Questions, Questions, Questions

Ron Bolin: Oct. 18, 2017

re: Nanaimo City Council Meeting of Oct. 16, 2017

I don’t believe that anyone who has watched Council over the years (except perhaps Diane Brennan who did in fact object to the change but often leaves before Question Period is over) is of the opinion that Question Period as it has operated in Council meetings for years is of any particular utility other than offering an occasion for futile venting or, alternatively, for getting information –or the promise of it at some unspecified future date- after it is too late as question period follows rather than precedes Council decisions.  The news media observed this year’s ago and is generally not present for Question Period: Nor do I ever recall a question being asked in public by the media.

All the same, it was, in my opinion, a strategic mistake -even if technically permissible- to immediately implement a rather drastic change in procedure without public discussion. While the matter of Question Period was noted in the agenda there was no indication of the dramatic change that was to be immediately enforced or any hint of the document which was to be submitted by Staff to potential questioners for vetting prior to that evening’s Question Period. Shock and Awe is not a basis for amicable interaction between an administration and its public.

While the origin of the present format of Question Period is buried in history, its substance in contained in the following section from the City’s Procedure Bylaw:

  1. Question Period

20.1 At the Conclusion of the proceedings, the Council members shall provide time to answer inquiries from the Media and any member of the public, but such inquiries shall be strictly limited to matters considered by the Council at that particular meeting. The Chair shall determine, if necessary, when sufficient discussion has taken place.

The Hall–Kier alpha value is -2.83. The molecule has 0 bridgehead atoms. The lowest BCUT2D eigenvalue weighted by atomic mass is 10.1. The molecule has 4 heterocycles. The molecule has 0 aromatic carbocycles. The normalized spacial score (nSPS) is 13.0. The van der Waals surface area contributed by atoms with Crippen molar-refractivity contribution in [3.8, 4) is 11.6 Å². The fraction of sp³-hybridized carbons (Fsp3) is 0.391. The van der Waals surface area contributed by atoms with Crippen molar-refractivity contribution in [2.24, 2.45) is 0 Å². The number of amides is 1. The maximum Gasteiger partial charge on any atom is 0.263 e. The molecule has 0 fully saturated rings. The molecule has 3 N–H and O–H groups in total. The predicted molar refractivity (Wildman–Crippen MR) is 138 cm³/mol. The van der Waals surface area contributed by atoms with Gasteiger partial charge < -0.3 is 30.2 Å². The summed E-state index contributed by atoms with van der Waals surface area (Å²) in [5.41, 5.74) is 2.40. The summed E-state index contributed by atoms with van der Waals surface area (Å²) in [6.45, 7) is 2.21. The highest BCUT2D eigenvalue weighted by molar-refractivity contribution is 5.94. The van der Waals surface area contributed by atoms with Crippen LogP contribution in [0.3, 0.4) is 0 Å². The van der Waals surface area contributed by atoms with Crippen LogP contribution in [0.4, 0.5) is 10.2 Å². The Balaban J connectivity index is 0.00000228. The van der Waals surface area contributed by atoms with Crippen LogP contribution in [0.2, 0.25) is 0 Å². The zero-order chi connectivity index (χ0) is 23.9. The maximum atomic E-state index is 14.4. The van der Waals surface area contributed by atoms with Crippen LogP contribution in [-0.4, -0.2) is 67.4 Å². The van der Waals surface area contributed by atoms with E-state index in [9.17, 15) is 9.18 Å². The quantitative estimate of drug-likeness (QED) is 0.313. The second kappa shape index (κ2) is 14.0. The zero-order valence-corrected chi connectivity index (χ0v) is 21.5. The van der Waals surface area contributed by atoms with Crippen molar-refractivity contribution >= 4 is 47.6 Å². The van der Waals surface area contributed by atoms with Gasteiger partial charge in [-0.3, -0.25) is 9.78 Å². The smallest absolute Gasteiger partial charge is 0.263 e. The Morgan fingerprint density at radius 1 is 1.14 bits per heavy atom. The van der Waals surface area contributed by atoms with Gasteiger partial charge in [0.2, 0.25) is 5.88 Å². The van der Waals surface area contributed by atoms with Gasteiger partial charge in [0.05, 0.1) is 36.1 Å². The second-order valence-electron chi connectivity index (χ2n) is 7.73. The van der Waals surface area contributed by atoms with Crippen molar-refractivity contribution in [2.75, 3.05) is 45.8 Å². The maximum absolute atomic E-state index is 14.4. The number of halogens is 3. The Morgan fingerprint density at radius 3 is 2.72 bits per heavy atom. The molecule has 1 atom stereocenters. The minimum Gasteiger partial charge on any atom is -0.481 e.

“COUNCIL PROCEDURE BYLAW 2007 NO. 7060” Consolidated Version 2015-APR-20 Includes Amendments: 7060.01, 7060.02, 7060.03 CITY OF NANAIMO BYLAW NO. 7060 A BYLAW TO REGULATE THE MEETINGS OF THE COUNCIL AND THE CONDUCT THEREOF”

That’s pretty open to interpretation by any reading.

The “Surprise!” introduction of the changes to the format of Question Period on Monday, in my opinion, demonstrates how out of touch City Hall is with the public.  While encouraging the development of a “Community Engagement” function, it pulls a surprise.  The City is also, we are given to understand, in the midst of a review of its procedure bylaw… What was it about Question Period which was so immediately important that it superseded the completion of that review?  Or is it like the review of Development Cost Charges (DCCs) which were originally designed to be reviewed every three years but have not been updated for over 9 years.  Soon come, as they say in Jamaica…

In my experience, if we are to revisit changes to Question Period, it should begin with a document which is available to citizens as soon as an agenda is released which permits questions to Staff and to Council regarding items on the agenda.  These questions could be either formally rejected for cause or an appropriate response provided before the item comes before Council to ensure that legitimate questions are responded to BEFORE a Council decision is made.

In addition, the new procedure bylaw should include the requirement that all reports involving matters involving city assets should be thorough and complete, indicating, for example, any changes in City assets which are implied in a decision.  I have found it most egregious, for example, that decisions involving millions of dollars in acquisitions or sales do not indicate the impact of that decision on our asset management plan in addition to the immediate effect on the budget as these postponed costs are as real as is the immediate expenditure.

A final note on questions:  Questions may be of two essential and not necessarily independent characters: They may be about matters of fact or, particularly in the political sphere, matters of opinion.  Matters of fact or professional opinion are supposed to be non-political and should be answered by our professional Staff, while matters of political opinion should be answered by Councillors. Thus the questions arising from Council agendas should have received a response from Staff before the matter comes before Council; while questions involving the political significance of an item should be addressed to Councillors at a meeting before Council has made its decision.  In either event, asking questions after the fact as is currently done is more a matter of show than of substance.

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